How is the Surgery Performed?

The traditional approach to surgery for Morton’s Neuroma is to remove the nerve. The nerve is normally swollen as a result of pressure from adjacent bones or from inflammation around the nerve.

A cut is made on the top of the foot. The ligament between the bones is cut and the nerve is identified. The nerve is separated from the branches going into the toes and cut much higher up the foot.

The nerve is allowed to fall back so that it cannot be irritated.

As the nerve has been cut, there is a numb patch in between the two toes and under the foot itself. This is permanent.

One risk of surgery is that the raw end of the cut nerve can be very sensitive. Most patients are better and have a lot less pain after surgery. Some patients find that the pain is just as bad as it was prior to the operation and in a very few, it is worse. This occurs especially in the space between the third and fourth toe, where there are lots of nerve branches. If there is recurrence, then a second operation may be performed to cut the nerve back further.

One way to try to avoid cutting the nerve is by performing bony surgery around the nerve. This aims to relieve pressure on the nerve by decreasing the amount of load on the surrounding metatarsal bones. If this is unsuccessful, then the nerve may still need to be removed.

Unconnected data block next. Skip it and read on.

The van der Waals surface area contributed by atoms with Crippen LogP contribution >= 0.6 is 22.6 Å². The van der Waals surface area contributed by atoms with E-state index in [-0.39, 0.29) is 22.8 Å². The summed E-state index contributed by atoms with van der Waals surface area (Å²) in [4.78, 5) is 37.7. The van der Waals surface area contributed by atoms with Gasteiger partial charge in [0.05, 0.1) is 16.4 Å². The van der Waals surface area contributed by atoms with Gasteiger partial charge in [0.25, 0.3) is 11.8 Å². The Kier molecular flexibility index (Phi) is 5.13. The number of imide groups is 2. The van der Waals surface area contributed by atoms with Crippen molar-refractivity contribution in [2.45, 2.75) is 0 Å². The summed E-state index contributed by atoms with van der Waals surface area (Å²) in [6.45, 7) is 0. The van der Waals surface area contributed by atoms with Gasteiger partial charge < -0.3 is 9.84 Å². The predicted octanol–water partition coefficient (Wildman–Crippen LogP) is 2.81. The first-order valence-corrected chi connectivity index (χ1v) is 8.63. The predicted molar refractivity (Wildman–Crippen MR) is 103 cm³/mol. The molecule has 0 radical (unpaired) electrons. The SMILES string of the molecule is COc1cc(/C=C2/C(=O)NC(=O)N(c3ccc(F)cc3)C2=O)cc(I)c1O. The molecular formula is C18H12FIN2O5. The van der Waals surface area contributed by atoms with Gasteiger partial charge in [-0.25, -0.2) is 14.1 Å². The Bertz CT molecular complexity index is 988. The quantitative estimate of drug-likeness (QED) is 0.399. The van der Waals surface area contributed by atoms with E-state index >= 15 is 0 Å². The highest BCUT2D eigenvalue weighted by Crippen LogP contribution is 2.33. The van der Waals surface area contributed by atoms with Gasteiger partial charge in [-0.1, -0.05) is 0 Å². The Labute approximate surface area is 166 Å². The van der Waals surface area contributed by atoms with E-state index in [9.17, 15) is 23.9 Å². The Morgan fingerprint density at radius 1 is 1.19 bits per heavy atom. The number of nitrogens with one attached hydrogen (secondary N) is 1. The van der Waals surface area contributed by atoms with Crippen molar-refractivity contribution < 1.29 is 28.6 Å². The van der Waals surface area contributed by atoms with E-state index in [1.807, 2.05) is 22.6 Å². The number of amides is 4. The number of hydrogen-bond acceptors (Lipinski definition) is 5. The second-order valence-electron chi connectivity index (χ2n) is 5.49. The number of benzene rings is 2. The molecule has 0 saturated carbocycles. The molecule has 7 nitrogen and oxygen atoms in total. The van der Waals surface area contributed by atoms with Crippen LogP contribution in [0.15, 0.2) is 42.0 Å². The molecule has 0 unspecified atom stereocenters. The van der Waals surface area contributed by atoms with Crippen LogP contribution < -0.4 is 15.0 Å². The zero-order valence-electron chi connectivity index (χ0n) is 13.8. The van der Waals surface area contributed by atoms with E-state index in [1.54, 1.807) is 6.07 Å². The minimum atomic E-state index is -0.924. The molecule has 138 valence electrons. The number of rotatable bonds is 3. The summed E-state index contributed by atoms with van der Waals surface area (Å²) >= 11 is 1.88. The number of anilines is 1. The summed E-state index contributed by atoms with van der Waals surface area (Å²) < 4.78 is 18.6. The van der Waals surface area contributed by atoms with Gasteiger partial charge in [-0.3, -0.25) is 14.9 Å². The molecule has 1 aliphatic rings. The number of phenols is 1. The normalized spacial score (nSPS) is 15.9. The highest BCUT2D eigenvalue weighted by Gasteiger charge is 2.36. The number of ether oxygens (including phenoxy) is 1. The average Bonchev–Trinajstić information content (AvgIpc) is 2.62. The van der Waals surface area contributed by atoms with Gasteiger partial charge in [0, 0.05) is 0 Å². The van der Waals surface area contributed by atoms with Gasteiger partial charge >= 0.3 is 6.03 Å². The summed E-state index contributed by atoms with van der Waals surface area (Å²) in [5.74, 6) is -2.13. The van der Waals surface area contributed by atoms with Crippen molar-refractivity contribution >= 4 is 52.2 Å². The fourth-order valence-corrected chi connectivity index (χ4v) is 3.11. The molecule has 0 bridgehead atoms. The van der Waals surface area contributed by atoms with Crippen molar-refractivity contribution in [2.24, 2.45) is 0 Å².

Surgery is carried out under general anaesthetic, but can be carried out with local anaesthetic injections behind the knee or around the ankle. The injections are normally given while you are asleep for your comfort. They can give good pain relief for the first day after the operation. You can go home the same day in the evening.


Risks of Surgery


Bleeding, infection, poor bone healing, poor skin healing, injury to tendons, injury to nerves, recurrence, and a need for further surgery.

There is a small risk of blood clots in the legs or lungs (DVT and PE), and there are also risks from anaesthesia - the process of being put to sleep for your operation.

Risks of Anaesthesia

The injection behind your knee is given using an ultrasound machine to guide the needle. There is a less than 1% chance of injury to the nerve. General anaesthetic also carries risks. These risks are proportional to your general health. You will need to be assessed for your fitness for surgery and an Anaesthetist will be able to advise you on your individual risk.

swollen nerve

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